The 1990s & 2000s - diversifying locally
Programmes were also, however, able to become increasingly diverse and specific to local circumstances. By 1992, at it's quadrennial global conference in Prague Czecholslovakia, ICAI was describing the wide-ranging work of its member ICAs in terms of four primary themes - enabling sustainable development, facilitating organisational transformation, advancing life-changing learning and promoting international dialogue.
These four arenas still represented the main thrusts of ICA's work globally in 1996, as reflected in the four streams of discussion on 'civil society' at the 1996 ICAI global conference in Cairo - Development, Business, Education and Culture.
By the time of the ICAI global conference in Denver Colorado, USA in 2000, "the Millennium Connection", these had broadened to include 7 streams - the Art & Practice of Participation, Arts for Community Transformation, Community Youth Development, Philanthropy for Social Innovation, Spirituality in Organisations, Sustainable Community Development, and Wholistic Lifelong Learning.
At the ICAI global conference of 2004 in Antigua Guatemala, the 'threads' of ICA's work worldwide were described as Holistic Lifelong Learning, Youth Community Development, Processes & Techniques of Participation, Sustainable Economic Systems, Building Social Capital, the Global HIV/AIDS Challenge, and Building a Vitalised Social Fabric.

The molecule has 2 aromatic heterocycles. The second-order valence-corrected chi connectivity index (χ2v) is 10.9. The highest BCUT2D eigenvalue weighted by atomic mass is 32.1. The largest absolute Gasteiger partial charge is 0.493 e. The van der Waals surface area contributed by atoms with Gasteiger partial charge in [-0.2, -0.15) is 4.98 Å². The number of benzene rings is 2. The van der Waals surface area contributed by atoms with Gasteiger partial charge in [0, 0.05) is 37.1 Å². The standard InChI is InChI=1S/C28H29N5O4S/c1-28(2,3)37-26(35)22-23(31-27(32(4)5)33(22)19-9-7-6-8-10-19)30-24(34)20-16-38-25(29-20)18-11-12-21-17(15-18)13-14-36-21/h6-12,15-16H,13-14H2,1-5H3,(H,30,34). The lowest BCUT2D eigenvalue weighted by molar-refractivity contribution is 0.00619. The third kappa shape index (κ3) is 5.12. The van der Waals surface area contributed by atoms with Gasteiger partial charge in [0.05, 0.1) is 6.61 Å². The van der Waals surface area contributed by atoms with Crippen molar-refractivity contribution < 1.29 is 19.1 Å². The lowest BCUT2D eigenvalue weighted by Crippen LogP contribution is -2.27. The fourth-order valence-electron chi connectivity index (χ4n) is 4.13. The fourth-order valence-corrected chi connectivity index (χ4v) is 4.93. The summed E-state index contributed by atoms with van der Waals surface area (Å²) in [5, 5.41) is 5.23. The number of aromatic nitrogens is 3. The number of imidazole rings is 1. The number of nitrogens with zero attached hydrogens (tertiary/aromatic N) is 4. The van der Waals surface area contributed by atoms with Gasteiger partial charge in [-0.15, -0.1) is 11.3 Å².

In 2008, at ICAI's '7th global conference on Human Development' in Takayama Japan, the focus was on a set of 10 major human development challenges: Effective Governance and Protection of Human Rights, Persistence of Poverty, Environmental Degradation and Climate Change, Sustainable Agriculture and Livelihoods, Violent Conflict and Social Disintegration, Access to Healthcare and Preventing the Spread of Disease, Literacy and Education, Consumerism and Over-Consumption, Disconnectedness and Barriers to Engagement and Private Sector Collaboration.
Go on to ICA:UK's roots.